“You nerds still talking about The Knight!?” Brad said as he took a seat at the next table. “Wait, of course you are.”

“Hey! Elementary nerd!” Jake shouted at Brad.

Mark was simultaneously holding the back of his head and wiping his drink off his lap.

Mr. Stanford came over and confronted the boys. “What’s the problem here?” he asked. “Is there a reason you are shouting across the cafeteria, Jake?”

Mr. Stanford held his hands behind his back and looked down at Jake.

Jake and Mark didn’t respond. Brad and his friends would make him pay dearly later if he ratted on him. They realized that getting into trouble for dealing with bullies was part of life in the fourth grade.

“Keep it down, you guys,” Mr. Stanford said as he walked away.

Jake looked over at two other boys, Jeff Smith and Larry Marble, who were sitting at the table.  They acted as if nothing had happened and kept eating their lunches.

Brad pointed at Jake and turned around to his table.

“You okay?” Jake asked, handing Mark a paper towel.

“Yeah,” Mark said as he continued to wipe himself off.

“Hey, dorks, what would The Knight do?” Brad shouted at them from his table.

“Ignore him,” Mark advised his friend before adding, under his breath, “he would probably beat the tar out of you.”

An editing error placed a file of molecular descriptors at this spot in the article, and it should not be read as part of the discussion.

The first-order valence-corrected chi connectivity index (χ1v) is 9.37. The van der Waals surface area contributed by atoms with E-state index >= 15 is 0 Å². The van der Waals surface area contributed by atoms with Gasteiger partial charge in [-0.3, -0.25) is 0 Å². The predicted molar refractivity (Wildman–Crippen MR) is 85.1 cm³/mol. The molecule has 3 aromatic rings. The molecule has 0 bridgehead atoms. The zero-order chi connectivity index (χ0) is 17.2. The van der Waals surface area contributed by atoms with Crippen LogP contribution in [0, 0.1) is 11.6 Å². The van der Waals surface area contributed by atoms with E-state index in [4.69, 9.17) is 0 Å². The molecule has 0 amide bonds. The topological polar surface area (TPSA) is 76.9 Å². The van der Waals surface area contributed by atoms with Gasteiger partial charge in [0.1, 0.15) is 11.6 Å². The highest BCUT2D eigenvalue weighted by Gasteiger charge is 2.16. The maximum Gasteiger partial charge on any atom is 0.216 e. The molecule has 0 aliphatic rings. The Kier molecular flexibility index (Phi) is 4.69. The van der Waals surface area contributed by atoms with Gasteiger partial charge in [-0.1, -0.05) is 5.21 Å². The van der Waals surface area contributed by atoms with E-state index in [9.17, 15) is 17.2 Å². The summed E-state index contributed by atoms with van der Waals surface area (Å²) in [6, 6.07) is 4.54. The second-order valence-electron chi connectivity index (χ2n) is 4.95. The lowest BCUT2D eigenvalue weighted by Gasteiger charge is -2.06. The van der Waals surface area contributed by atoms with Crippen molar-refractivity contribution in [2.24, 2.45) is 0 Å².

“It’s hard to ignore him,” Jake said, looking down at the table.

Just then a spitball landed in the middle of Jake’s lunch. He looked up and saw Brad and his buddies laughing.

“Aw man!” Mark whined.

Jake looked at Mark, who was trying to keep his eyes down. He glanced at Jeff and Larry, and saw they had scooted closer together. They had no interest in being allies in this fight.

“That’s it!” Jake said, rising quickly in his seat.

“Come on, Jake. Sit down,” Mark pleaded. “Don’t make this worse by getting us into trouble.”

Jake waved his hand in frustration at his table and said, “I guess I have to take care of this alone.”

Jake turned and walked toward Brad. The boys at Brad’s table were laughing. “What do you want, you little dweeb!” Brad said, smiling.

“Shut up, poop breath,” Jake said, staring at Brad.

Then Brad stood up and leaned into Jake’s face.

Mark, Larry and Jeff just stared. The rest of the students started to notice and the room grew quiet.

“What did you call me?” Brad hissed.

Jake leaned in closer and whispered, “You heard me, poop breath.”

The students at the nearby tables knew what was coming and started to chant. “Fight! Fight!”

Mr. Stanford, who was on the other side of the cafeteria, began walking briskly toward the boys, but he was too late.

Brad swung first and landed a blow squarely in Jake’s stomach. Jake bent over in pain.

Brad took aim at Jake’s face and swung again.

Jake stood up quickly and caught Brad’s fist in mid-swing with his left hand. Jake started squeezing as hard as he could and Brad began yelping in pain from the pressure. He sounded like a little dog that had been scratched in the nose after getting too close to a cat.